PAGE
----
How to save downtown

By Yule Heibel, June 2011

Living over the store may seem quaintly old-fashioned, but it’s a direction that might keep downtown Victoria healthy.

Victoria City Council recently offered the business community an olive branch when it addressed the tax ratio of commercial to residential rates by voting to reduce marginally (very marginally) that ratio by 0.004 percent in favour of commercial rates. While the Chamber of Commerce responded with tepidly mumbled words of encouragement for council’s decision, the daily newspaper merely reported the other side of the coin: that residential property taxes will rise by 7 percent compared to 1.1 percent for businesses. 

Anyone who bothers to walk around downtown Victoria can see that many businesses are struggling. Take Fort Street’s Antique Row. Start at Cook, continue to Douglas, and note the number of “for lease” or “going out of business” signs. Too often, though, we ignore the plight of businesses and focus instead on the rise in residential taxes.

I recently posted photos of the many empty Fort Street storefronts to my blog. The comments that came in were instructive. Readers (including business owners) blamed downtown’s desuetude on many things: big box stores, tourism downturns, street people, lack of community support for independent merchants, and problems related to overzealous parking commissionaires.  

Everyone cited high rents, which are no doubt worsened by excessive property taxes: 

“I have been perplexed that while we saw a recession start in 2009, retail rents continued to rise right through it as though there was nothing happening.” 

“There is certainly no shortage of eager, creative and motivated entrepreneurs in Victoria. If they can deal with the impossible rents, along with the fact that the City is inherently anti-small business (zoning, permits, etc), they may have a chance.”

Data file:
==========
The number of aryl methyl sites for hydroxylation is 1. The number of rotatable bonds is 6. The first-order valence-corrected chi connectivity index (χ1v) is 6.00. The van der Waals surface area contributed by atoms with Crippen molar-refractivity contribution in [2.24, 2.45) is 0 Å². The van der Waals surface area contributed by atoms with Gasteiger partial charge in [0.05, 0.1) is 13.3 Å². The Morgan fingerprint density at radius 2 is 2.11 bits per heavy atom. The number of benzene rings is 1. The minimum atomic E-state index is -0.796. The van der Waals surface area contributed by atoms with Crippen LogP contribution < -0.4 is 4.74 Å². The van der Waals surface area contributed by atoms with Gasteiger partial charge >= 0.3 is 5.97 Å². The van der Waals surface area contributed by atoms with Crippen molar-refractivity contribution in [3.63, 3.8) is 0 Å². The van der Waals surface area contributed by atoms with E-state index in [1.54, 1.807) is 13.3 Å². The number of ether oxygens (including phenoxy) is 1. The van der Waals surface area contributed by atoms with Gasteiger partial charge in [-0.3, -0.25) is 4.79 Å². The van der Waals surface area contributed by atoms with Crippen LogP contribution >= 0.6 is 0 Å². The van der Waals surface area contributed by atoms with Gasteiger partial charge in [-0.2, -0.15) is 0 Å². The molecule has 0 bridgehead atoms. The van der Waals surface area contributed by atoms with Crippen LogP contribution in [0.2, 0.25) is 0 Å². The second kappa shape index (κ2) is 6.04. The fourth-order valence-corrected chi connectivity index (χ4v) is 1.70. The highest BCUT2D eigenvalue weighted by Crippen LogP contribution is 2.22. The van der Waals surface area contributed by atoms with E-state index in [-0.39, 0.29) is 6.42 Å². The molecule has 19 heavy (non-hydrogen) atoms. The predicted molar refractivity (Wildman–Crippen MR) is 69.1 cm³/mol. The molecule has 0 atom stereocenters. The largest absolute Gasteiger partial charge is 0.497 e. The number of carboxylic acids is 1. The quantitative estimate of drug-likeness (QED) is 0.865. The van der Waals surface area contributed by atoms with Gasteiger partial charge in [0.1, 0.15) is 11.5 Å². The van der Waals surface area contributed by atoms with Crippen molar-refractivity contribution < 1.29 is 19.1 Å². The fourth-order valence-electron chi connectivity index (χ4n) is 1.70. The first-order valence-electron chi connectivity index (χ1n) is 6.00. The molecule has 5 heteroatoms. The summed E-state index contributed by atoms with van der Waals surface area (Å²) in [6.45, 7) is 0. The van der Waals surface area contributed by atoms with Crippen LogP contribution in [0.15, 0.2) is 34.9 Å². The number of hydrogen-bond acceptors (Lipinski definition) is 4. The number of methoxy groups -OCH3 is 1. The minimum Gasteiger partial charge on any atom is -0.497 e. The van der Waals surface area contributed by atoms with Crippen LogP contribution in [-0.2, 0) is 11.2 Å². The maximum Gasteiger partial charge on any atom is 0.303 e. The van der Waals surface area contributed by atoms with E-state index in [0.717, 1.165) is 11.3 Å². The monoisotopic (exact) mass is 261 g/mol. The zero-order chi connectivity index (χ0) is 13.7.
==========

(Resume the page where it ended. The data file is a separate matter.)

Comments repeatedly cited the City of Victoria’s lack of business support, noting that it burdens businesses with adversarial inspectors and bylaws.

Others noted that there is too much emphasis on tourist retail and not enough on incubating innovation for the home-grown market.   

And people asked: If so many storefronts are empty, why are rents still so high? Bound to triple-net leases, tenants are typically on the hook for property taxes, and even building improvements. (Actually, taxes are generally passed on to tenants in any form of rent.) For paying property taxes, the City doesn’t deliver anything special to businesses beyond what it does to residents.

In 2005 Greater Victoria had a retail vacancy rate of 3.5 percent. By 2010, that rate had climbed to 5.9 percent, and it doesn’t look better for 2011. According to Colliers’ Market Report, “2011 is likely to be a year of ‘status quo’ for Greater Victoria retail.” While the forecast admits that “2010 was a year of uncertainty,” it also posits that “the overall market has remained relatively healthy.” Downtown’s empty storefronts suggest otherwise.

Perhaps macro-analyses of Greater Victoria, which include data points around “secure federal and provincial employer presence” (read: consumers) and Uptown or Westshore shopping mall expansions (read: competitive vendors), don’t speak fully to what’s going on specifically in our downtown. 

I asked Graham Smith, who looks after Greater Victoria retail for Colliers, about lease rates and their responsiveness to the market. Smith pointed out that every property is different, each has its unique qualities. Whether it’s on this or that side of the street or in this or that block affects its lease rates. And just as properties are unique, so are owners. Smith likened it to selling a house: Most people are convinced that their property is uniquely valuable, and some owners will insist on getting their price, while others just want it rented.

Why would a property owner let his property stand empty instead of offering struggling tenants a rate reduction? Smith’s market-based answer seemed cruel, albeit realistic: If a business is struggling, there’s something wrong with the business model besides leasing expenses. A 10 percent rent reduction isn’t going to help that business thrive if there either isn’t really a market for what it’s retailing, or it’s not open when customers want to shop.

Whether this is true or not, the tax burden imposed on business, is something to consider. Take 789 Fort Street, a property assessed at about $2 million; its 2010 property tax was $49,130.18. A comparable $2 million residential Victoria property (1989 Crescent Road, for example) is taxed at $13,685. That’s a difference of nearly $35,000.